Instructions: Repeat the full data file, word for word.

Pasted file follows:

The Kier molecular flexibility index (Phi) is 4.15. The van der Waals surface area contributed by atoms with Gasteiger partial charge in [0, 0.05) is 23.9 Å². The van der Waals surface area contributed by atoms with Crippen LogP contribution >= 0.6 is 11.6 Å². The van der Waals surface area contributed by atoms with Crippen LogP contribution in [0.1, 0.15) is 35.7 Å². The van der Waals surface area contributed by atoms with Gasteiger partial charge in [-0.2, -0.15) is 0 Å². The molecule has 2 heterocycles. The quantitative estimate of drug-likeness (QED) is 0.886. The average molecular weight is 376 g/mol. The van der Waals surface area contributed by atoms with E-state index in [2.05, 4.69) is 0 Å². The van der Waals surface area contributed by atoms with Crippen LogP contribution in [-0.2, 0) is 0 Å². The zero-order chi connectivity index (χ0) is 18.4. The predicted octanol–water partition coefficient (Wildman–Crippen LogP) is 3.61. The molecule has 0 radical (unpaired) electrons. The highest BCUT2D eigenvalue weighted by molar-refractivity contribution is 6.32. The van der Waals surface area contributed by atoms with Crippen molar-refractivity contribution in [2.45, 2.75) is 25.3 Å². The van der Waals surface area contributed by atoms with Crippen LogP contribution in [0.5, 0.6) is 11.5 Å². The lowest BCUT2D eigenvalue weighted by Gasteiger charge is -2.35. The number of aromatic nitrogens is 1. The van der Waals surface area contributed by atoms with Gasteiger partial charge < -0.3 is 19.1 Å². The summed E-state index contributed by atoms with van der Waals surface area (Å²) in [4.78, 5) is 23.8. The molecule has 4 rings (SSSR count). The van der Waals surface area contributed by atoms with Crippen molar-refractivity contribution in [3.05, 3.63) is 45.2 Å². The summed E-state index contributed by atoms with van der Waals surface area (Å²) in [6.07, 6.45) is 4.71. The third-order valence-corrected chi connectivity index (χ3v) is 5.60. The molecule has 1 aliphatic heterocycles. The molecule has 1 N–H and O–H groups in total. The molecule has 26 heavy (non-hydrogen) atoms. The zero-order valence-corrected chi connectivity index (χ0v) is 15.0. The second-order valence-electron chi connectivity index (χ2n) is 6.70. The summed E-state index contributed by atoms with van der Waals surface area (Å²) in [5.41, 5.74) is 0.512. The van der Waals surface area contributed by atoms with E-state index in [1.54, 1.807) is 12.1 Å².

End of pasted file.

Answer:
The Kier molecular flexibility index (Phi) is 4.15. The van der Waals surface area contributed by atoms with Gasteiger partial charge in [0, 0.05) is 23.9 Å². The van der Waals surface area contributed by atoms with Crippen LogP contribution >= 0.6 is 11.6 Å². The van der Waals surface area contributed by atoms with Crippen LogP contribution in [0.1, 0.15) is 35.7 Å². The van der Waals surface area contributed by atoms with Gasteiger partial charge in [-0.2, -0.15) is 0 Å². The molecule has 2 heterocycles. The quantitative estimate of drug-likeness (QED) is 0.886. The average molecular weight is 376 g/mol. The van der Waals surface area contributed by atoms with E-state index in [2.05, 4.69) is 0 Å². The van der Waals surface area contributed by atoms with Crippen LogP contribution in [-0.2, 0) is 0 Å². The zero-order chi connectivity index (χ0) is 18.4. The predicted octanol–water partition coefficient (Wildman–Crippen LogP) is 3.61. The molecule has 0 radical (unpaired) electrons. The highest BCUT2D eigenvalue weighted by molar-refractivity contribution is 6.32. The van der Waals surface area contributed by atoms with Crippen molar-refractivity contribution in [2.45, 2.75) is 25.3 Å². The van der Waals surface area contributed by atoms with Crippen LogP contribution in [0.5, 0.6) is 11.5 Å². The lowest BCUT2D eigenvalue weighted by Gasteiger charge is -2.35. The number of aromatic nitrogens is 1. The van der Waals surface area contributed by atoms with Gasteiger partial charge < -0.3 is 19.1 Å². The summed E-state index contributed by atoms with van der Waals surface area (Å²) in [4.78, 5) is 23.8. The molecule has 4 rings (SSSR count). The van der Waals surface area contributed by atoms with Crippen molar-refractivity contribution in [3.05, 3.63) is 45.2 Å². The summed E-state index contributed by atoms with van der Waals surface area (Å²) in [6.07, 6.45) is 4.71. The third-order valence-corrected chi connectivity index (χ3v) is 5.60. The molecule has 1 aliphatic heterocycles. The molecule has 1 N–H and O–H groups in total. The molecule has 26 heavy (non-hydrogen) atoms. The zero-order valence-corrected chi connectivity index (χ0v) is 15.0. The second-order valence-electron chi connectivity index (χ2n) is 6.70. The summed E-state index contributed by atoms with van der Waals surface area (Å²) in [5.41, 5.74) is 0.512. The van der Waals surface area contributed by atoms with E-state index in [1.54, 1.807) is 12.1 Å².